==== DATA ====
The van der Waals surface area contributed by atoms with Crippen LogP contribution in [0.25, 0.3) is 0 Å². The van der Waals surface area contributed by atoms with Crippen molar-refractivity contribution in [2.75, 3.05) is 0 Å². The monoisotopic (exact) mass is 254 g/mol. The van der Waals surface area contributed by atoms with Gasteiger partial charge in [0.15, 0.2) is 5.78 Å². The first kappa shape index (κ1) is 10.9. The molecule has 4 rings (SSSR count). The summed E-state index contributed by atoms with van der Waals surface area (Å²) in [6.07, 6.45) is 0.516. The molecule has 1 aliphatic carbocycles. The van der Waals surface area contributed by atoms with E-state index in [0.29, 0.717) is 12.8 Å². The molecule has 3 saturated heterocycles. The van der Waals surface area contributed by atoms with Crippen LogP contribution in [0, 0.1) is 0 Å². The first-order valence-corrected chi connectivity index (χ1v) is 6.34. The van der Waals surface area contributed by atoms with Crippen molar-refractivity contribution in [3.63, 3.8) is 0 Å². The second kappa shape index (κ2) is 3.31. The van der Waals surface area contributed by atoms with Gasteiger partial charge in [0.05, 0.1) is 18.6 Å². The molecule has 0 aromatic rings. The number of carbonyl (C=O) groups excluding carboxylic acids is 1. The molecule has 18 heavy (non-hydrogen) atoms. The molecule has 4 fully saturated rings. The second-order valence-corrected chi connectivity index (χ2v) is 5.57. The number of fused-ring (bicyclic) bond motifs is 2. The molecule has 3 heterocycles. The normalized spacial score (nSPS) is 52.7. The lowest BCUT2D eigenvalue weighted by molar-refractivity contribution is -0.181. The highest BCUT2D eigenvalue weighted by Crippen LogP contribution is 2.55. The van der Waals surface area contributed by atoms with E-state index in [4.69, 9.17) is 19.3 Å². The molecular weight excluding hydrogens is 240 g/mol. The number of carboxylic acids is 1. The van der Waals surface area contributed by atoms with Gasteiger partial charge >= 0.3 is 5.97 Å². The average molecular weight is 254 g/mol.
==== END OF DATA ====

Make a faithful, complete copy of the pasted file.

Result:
The van der Waals surface area contributed by atoms with Crippen LogP contribution in [0.25, 0.3) is 0 Å². The van der Waals surface area contributed by atoms with Crippen molar-refractivity contribution in [2.75, 3.05) is 0 Å². The monoisotopic (exact) mass is 254 g/mol. The van der Waals surface area contributed by atoms with Gasteiger partial charge in [0.15, 0.2) is 5.78 Å². The first kappa shape index (κ1) is 10.9. The molecule has 4 rings (SSSR count). The summed E-state index contributed by atoms with van der Waals surface area (Å²) in [6.07, 6.45) is 0.516. The molecule has 1 aliphatic carbocycles. The van der Waals surface area contributed by atoms with E-state index in [0.29, 0.717) is 12.8 Å². The molecule has 3 saturated heterocycles. The van der Waals surface area contributed by atoms with Crippen LogP contribution in [0, 0.1) is 0 Å². The first-order valence-corrected chi connectivity index (χ1v) is 6.34. The van der Waals surface area contributed by atoms with Crippen molar-refractivity contribution in [3.63, 3.8) is 0 Å². The second kappa shape index (κ2) is 3.31. The van der Waals surface area contributed by atoms with Gasteiger partial charge in [0.05, 0.1) is 18.6 Å². The molecule has 0 aromatic rings. The number of carbonyl (C=O) groups excluding carboxylic acids is 1. The molecule has 18 heavy (non-hydrogen) atoms. The molecule has 4 fully saturated rings. The second-order valence-corrected chi connectivity index (χ2v) is 5.57. The number of fused-ring (bicyclic) bond motifs is 2. The molecule has 3 heterocycles. The normalized spacial score (nSPS) is 52.7. The lowest BCUT2D eigenvalue weighted by molar-refractivity contribution is -0.181. The highest BCUT2D eigenvalue weighted by Crippen LogP contribution is 2.55. The van der Waals surface area contributed by atoms with E-state index in [4.69, 9.17) is 19.3 Å². The molecular weight excluding hydrogens is 240 g/mol. The number of carboxylic acids is 1. The van der Waals surface area contributed by atoms with Gasteiger partial charge >= 0.3 is 5.97 Å². The average molecular weight is 254 g/mol.